Meeting to explore pathways to address climate change, but questions linger over country’s reliance on oil revenues
By Ed King
Climate justice is a theme that Scotland’s increasingly bold government appears keen to embrace.
Today Edinburgh hosts a summit focused on the issue, featuring First Minister Alex Salmond, former Ireland President Mary Robinson together with delegates from the UN and Clinton Foundation.
Robinson’s foundation defines climate justice as linking “human rights and development to achieve a human-centred approach, safeguarding the rights of the most vulnerable and sharing the burdens and benefits of climate change and its resolution equitably and fairly.”
At the heart of the event’s agenda lies the troubling ethical question at the centre of the climate challenge: how can countries make the transition to a low carbon economy in a fair and sustainable way?
It’s sensitive when you consider that total emissions from the 100 poorest and vulnerable countries account for less than 5% of global emissions, leaving the other 68 countries in the negotiations responsible for the remaining 95%.
Scotland’s government says it is doing its bit in terms of mitigation, highlighting the disparity between its goal of 42% emissions reductions by 2020 and the current impasse at UK level over the state’s wider low carbon strategy.
And in contrast to Prime Minister David Cameron’s virtual silence on climate change, Salmond has gone out of his way to champion the issue, saying it should be “at the very heart of the decisions we make on energy policy and economic and social development”.
Last November the country’s £3 million Climate Justice Fund announce its first investments in five projects based in Malawi and Zambia.
It is tiny compared to the UK’s International Climate Fund commitments of £3.87bn up to 2015, but some analysts say the design of Scotland’s CJF makes it particularly impressive, given its primary aim is to facilitate resilience measures in vulnerable countries.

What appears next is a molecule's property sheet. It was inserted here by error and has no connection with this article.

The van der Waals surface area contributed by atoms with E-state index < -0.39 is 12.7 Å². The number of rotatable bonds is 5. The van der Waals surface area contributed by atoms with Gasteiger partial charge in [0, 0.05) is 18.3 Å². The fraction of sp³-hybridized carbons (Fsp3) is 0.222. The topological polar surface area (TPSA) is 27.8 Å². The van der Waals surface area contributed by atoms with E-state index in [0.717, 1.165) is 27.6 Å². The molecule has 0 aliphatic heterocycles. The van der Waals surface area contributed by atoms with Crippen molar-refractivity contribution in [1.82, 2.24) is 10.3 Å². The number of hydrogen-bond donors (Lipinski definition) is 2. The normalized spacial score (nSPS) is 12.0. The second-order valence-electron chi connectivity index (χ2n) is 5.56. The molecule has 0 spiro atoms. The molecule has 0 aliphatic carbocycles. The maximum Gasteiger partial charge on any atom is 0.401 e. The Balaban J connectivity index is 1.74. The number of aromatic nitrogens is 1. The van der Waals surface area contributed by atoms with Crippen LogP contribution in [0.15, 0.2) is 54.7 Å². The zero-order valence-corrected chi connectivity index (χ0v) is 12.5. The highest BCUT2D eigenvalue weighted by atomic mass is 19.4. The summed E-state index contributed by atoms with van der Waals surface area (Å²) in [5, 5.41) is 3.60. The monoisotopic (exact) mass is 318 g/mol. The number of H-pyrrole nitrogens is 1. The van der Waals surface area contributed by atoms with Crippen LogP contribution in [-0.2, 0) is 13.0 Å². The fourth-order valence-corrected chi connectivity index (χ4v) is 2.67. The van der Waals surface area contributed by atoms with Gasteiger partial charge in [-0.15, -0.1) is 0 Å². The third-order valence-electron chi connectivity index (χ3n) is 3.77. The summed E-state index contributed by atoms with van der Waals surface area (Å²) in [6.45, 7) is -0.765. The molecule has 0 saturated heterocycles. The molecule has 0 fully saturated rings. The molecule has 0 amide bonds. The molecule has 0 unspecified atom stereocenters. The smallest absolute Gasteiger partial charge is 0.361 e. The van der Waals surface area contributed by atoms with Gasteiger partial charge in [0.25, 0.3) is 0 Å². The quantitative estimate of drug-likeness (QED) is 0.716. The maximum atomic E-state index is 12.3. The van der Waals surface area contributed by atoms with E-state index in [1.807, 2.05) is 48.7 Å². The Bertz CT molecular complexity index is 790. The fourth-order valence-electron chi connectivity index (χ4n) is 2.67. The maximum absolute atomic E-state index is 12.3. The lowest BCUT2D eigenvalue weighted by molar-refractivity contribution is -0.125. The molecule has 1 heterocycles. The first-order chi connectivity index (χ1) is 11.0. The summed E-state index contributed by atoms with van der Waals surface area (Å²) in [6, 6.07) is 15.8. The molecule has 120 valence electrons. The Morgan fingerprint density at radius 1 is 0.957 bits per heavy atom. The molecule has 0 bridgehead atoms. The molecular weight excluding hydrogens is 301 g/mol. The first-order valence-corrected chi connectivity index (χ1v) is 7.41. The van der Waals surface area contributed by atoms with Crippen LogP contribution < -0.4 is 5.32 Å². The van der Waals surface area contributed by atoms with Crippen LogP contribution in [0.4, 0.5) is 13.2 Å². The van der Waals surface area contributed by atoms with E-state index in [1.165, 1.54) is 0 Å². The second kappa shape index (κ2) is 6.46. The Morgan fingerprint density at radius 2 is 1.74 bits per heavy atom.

“Scotland is ahead of any other country in seeking ways to achieve this by linking international development programming with management of the Climate Justice Fund,” says the IIED’s Simon Anderson.
“To tackle climate change on a global scale, we need genuinely ‘just’ funds whose private sector contributions dwarf those from government budgets,” he adds.
An IIED briefing paper Anderson has produced ahead of Wednesday’s summit indicates a well-run Scottish fund benefitting from private finance would give the country a higher profile, and recognition that it ‘punches above its weight’ on the international scene.
“If the fund is well designed, effectively implemented and its impact well documented it will be recognised as a pioneering precedent,” he writes.
Further grants of between £400-500k are expected to be released by the CJF over the next two years, and last week the government also announced plans to offer an extra £10.3 million to help communities across Scotland cut their carbon footprint.
The fund offers a backdrop of a genuinely positive low carbon picture in Scotland, embellished by the recent news that energy from the country’s renewables sector displaced almost all emissions from its road and rail network in 2012.
The Scottish Government’s target is to meet the equivalent of 100% of gross annual electricity demand from renewables by 2020.
Yet it remains unclear how a country that relies heavily on oil and gas extraction can declare itself a green pioneer.
The relentless pursuit of fossil fuels from the North Sea shows no signs of dimming, described by one Scottish campaigner as a “jarring contradiction”.
A 2012 Guardian analysis revealed Scottish energy policies could release up to 10 billion tonnes of CO2 into the atmosphere.
That’s a significant figure, given last week’s IPCC report warned 840 billion tonnes can be burned if the world is to have a 50% chance of staying within the 2C warming target agreed by countries in 2009.
In the past Alex Salmond has spoken of oil-rich countries having a “moral obligation” to invest in green energy, but the former oil economist is also on record as wanting to follow Norway in establishing a ‘sovereign wealth fund’ from North Sea revenues.
At some point the First Minister will have to decide where he stands.